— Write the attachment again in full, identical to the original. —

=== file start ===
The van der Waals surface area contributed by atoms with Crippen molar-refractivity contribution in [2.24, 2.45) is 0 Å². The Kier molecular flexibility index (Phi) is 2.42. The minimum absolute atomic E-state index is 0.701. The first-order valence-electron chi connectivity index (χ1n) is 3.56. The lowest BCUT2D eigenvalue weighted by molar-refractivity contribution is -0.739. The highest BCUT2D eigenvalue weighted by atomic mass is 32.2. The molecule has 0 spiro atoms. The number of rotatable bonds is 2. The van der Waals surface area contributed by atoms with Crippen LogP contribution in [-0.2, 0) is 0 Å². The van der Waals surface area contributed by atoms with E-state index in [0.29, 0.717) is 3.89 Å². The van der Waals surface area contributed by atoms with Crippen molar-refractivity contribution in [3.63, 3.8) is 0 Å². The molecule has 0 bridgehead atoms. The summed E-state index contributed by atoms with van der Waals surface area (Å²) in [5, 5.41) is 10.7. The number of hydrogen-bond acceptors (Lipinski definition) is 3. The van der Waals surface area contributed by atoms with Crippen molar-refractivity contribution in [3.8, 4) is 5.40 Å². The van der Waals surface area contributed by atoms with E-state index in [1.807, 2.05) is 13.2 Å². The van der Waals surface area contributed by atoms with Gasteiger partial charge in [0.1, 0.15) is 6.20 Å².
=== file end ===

The van der Waals surface area contributed by atoms with Crippen molar-refractivity contribution in [2.24, 2.45) is 0 Å². The Kier molecular flexibility index (Phi) is 2.42. The minimum absolute atomic E-state index is 0.701. The first-order valence-electron chi connectivity index (χ1n) is 3.56. The lowest BCUT2D eigenvalue weighted by molar-refractivity contribution is -0.739. The highest BCUT2D eigenvalue weighted by atomic mass is 32.2. The molecule has 0 spiro atoms. The number of rotatable bonds is 2. The van der Waals surface area contributed by atoms with Crippen LogP contribution in [-0.2, 0) is 0 Å². The van der Waals surface area contributed by atoms with E-state index in [0.29, 0.717) is 3.89 Å². The van der Waals surface area contributed by atoms with Crippen molar-refractivity contribution in [3.63, 3.8) is 0 Å². The molecule has 0 bridgehead atoms. The summed E-state index contributed by atoms with van der Waals surface area (Å²) in [5, 5.41) is 10.7. The number of hydrogen-bond acceptors (Lipinski definition) is 3. The van der Waals surface area contributed by atoms with Crippen molar-refractivity contribution in [3.8, 4) is 5.40 Å². The van der Waals surface area contributed by atoms with E-state index in [1.807, 2.05) is 13.2 Å². The van der Waals surface area contributed by atoms with Gasteiger partial charge in [0.1, 0.15) is 6.20 Å².